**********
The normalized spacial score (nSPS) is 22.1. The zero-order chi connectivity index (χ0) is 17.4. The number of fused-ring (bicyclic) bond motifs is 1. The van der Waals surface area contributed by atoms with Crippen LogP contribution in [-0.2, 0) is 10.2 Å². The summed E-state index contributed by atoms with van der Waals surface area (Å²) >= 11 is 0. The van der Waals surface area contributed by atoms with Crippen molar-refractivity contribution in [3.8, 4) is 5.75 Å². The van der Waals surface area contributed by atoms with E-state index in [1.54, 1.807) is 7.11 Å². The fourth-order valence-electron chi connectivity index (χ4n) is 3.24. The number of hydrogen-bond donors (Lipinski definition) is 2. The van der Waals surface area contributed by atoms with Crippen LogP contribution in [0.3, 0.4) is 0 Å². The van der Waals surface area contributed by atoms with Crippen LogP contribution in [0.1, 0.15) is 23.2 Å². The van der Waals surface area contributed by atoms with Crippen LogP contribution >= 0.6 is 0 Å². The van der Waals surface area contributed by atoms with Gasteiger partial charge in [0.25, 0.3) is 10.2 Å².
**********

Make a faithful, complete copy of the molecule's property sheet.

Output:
The normalized spacial score (nSPS) is 22.1. The zero-order chi connectivity index (χ0) is 17.4. The number of fused-ring (bicyclic) bond motifs is 1. The van der Waals surface area contributed by atoms with Crippen LogP contribution in [-0.2, 0) is 10.2 Å². The summed E-state index contributed by atoms with van der Waals surface area (Å²) >= 11 is 0. The van der Waals surface area contributed by atoms with Crippen molar-refractivity contribution in [3.8, 4) is 5.75 Å². The van der Waals surface area contributed by atoms with E-state index in [1.54, 1.807) is 7.11 Å². The fourth-order valence-electron chi connectivity index (χ4n) is 3.24. The number of hydrogen-bond donors (Lipinski definition) is 2. The van der Waals surface area contributed by atoms with Crippen LogP contribution in [0.3, 0.4) is 0 Å². The van der Waals surface area contributed by atoms with Crippen LogP contribution in [0.1, 0.15) is 23.2 Å². The van der Waals surface area contributed by atoms with Crippen LogP contribution >= 0.6 is 0 Å². The van der Waals surface area contributed by atoms with Gasteiger partial charge in [0.25, 0.3) is 10.2 Å².